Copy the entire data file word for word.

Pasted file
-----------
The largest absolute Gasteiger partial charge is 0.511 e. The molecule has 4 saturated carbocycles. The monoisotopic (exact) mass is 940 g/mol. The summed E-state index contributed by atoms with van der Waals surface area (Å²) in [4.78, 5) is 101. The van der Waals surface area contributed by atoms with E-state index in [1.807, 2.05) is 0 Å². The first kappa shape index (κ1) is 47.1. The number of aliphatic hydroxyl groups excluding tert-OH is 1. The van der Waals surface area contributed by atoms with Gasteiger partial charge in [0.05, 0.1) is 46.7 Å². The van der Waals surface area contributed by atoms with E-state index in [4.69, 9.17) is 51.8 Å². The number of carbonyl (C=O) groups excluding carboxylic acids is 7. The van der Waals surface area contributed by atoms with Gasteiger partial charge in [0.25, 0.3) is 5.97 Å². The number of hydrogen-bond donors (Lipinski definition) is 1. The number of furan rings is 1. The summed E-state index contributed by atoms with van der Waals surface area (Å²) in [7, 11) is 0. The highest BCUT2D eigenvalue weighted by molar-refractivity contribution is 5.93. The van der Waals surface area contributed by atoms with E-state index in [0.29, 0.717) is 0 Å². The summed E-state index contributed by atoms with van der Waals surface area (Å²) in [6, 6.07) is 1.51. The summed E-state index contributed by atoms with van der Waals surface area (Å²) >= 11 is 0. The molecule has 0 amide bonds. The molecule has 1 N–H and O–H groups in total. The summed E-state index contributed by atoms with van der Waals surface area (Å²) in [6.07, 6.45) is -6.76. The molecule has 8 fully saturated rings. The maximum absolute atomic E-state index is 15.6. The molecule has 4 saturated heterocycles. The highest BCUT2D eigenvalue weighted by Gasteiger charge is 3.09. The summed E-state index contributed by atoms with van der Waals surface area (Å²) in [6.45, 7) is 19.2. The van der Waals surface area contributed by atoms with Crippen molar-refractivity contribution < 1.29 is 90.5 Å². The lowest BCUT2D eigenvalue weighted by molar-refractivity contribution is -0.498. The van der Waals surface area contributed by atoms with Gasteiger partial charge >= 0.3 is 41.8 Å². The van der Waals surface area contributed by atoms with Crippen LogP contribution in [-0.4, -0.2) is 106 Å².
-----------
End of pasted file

The largest absolute Gasteiger partial charge is 0.511 e. The molecule has 4 saturated carbocycles. The monoisotopic (exact) mass is 940 g/mol. The summed E-state index contributed by atoms with van der Waals surface area (Å²) in [4.78, 5) is 101. The van der Waals surface area contributed by atoms with E-state index in [1.807, 2.05) is 0 Å². The first kappa shape index (κ1) is 47.1. The number of aliphatic hydroxyl groups excluding tert-OH is 1. The van der Waals surface area contributed by atoms with Gasteiger partial charge in [0.05, 0.1) is 46.7 Å². The van der Waals surface area contributed by atoms with E-state index in [4.69, 9.17) is 51.8 Å². The number of carbonyl (C=O) groups excluding carboxylic acids is 7. The van der Waals surface area contributed by atoms with Gasteiger partial charge in [0.25, 0.3) is 5.97 Å². The number of hydrogen-bond donors (Lipinski definition) is 1. The number of furan rings is 1. The summed E-state index contributed by atoms with van der Waals surface area (Å²) in [7, 11) is 0. The highest BCUT2D eigenvalue weighted by molar-refractivity contribution is 5.93. The van der Waals surface area contributed by atoms with E-state index in [0.29, 0.717) is 0 Å². The summed E-state index contributed by atoms with van der Waals surface area (Å²) in [6, 6.07) is 1.51. The summed E-state index contributed by atoms with van der Waals surface area (Å²) >= 11 is 0. The molecule has 0 amide bonds. The molecule has 1 N–H and O–H groups in total. The summed E-state index contributed by atoms with van der Waals surface area (Å²) in [6.07, 6.45) is -6.76. The molecule has 8 fully saturated rings. The maximum absolute atomic E-state index is 15.6. The molecule has 4 saturated heterocycles. The highest BCUT2D eigenvalue weighted by Gasteiger charge is 3.09. The summed E-state index contributed by atoms with van der Waals surface area (Å²) in [6.45, 7) is 19.2. The van der Waals surface area contributed by atoms with Crippen molar-refractivity contribution < 1.29 is 90.5 Å². The lowest BCUT2D eigenvalue weighted by molar-refractivity contribution is -0.498. The van der Waals surface area contributed by atoms with Gasteiger partial charge >= 0.3 is 41.8 Å². The van der Waals surface area contributed by atoms with Crippen LogP contribution in [-0.4, -0.2) is 106 Å².